The Grove City College departments of Physics, History and Political Science are hosting a series of events this academic year to understand and reflect on the atomic bomb, the Manhattan Project and the implications and consequences of creating the world’s ultimate weapon.
This year marks the 70th anniversary of the detonation of the first nuclear weapons developed by the Manhattan Project, the top-secret wartime effort that brought military, scientific and technological expertise together in a race against time to build the first atomic bomb.
The first event in the series is set for 8 p.m. Friday, Sept. 18, in Sticht Lecture Hall in the Hall of Arts and Letters on campus when retired physics Professor Richard A. Leo presents “The Story behind the Manhattan Project: A First Person Dramatization.”
Leo, who taught physics at the College for 37 years, will discuss the history and development of the bomb by portraying Dr. Robert Oppenheimer, who led the Manhattan Project scientists, and Army Gen. Leslie Groves, the project’s military commander. The discussion will also look at reasons for dropping nuclear weapons on Hiroshima and Nagasaki, Japan, in August 1945 and the effects of those detonations.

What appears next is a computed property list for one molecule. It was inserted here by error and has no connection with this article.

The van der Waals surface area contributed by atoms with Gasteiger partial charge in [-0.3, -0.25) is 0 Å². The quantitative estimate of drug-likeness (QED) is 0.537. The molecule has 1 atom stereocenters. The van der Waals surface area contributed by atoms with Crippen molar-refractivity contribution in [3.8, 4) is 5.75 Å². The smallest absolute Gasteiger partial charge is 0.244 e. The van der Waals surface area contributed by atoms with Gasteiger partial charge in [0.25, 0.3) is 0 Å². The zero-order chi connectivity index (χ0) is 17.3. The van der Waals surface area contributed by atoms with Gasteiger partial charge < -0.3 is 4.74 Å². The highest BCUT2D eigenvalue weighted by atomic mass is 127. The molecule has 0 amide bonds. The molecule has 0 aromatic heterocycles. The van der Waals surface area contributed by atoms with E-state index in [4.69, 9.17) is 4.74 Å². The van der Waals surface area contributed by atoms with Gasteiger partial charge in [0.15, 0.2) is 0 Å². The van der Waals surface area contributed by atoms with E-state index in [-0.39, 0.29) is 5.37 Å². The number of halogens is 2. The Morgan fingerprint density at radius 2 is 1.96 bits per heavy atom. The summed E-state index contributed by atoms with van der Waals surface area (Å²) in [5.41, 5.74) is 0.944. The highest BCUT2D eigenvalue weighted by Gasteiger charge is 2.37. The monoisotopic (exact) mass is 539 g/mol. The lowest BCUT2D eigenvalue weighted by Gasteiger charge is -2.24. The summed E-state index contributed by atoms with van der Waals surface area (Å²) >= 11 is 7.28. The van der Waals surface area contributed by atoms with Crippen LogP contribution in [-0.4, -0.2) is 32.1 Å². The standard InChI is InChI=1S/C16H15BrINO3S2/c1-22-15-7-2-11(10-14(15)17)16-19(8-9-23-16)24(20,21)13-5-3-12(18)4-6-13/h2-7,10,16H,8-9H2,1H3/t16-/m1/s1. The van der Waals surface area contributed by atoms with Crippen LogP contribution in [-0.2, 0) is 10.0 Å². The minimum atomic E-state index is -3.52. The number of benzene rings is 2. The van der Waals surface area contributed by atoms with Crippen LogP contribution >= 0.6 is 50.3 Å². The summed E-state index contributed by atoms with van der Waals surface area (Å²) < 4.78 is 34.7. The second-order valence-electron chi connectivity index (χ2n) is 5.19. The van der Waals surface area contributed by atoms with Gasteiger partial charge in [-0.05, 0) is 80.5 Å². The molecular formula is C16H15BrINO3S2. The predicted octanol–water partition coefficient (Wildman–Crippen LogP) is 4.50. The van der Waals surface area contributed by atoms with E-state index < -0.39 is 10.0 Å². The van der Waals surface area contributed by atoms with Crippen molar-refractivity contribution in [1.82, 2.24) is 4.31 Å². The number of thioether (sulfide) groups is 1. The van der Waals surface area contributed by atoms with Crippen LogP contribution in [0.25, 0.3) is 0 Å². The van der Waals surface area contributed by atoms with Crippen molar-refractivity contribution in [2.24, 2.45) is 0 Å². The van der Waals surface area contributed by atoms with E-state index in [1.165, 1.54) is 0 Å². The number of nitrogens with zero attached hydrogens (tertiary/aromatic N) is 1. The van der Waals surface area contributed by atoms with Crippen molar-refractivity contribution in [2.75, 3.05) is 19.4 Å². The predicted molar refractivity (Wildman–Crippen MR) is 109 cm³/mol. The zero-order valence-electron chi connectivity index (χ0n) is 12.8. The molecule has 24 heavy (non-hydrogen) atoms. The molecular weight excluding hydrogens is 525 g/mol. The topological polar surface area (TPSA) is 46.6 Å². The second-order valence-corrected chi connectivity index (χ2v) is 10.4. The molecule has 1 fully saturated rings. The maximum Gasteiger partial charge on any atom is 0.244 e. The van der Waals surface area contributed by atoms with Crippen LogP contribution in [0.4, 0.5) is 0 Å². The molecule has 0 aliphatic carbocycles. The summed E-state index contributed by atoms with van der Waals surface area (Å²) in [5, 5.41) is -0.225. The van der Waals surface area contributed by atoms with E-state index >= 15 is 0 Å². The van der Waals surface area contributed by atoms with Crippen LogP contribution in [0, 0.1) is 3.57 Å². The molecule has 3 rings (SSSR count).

Leo, 2004’s Professor of the Year, is considered a “GCC icon” by many on campus, according to physics professor Dr. DJ Wagner, who is coordinating his discussion. Plans for his presentation this fall sparked a faculty discussion that led to the year-long, interdisciplinary series exploring the bomb’s impact, Wagner said.
“Seventy Years Since the Manhattan Project: A Semester-Wide Reflection” will challenge students, faculty and the community to dig deeper into one of the last century’s greatest discoveries and worst nightmares.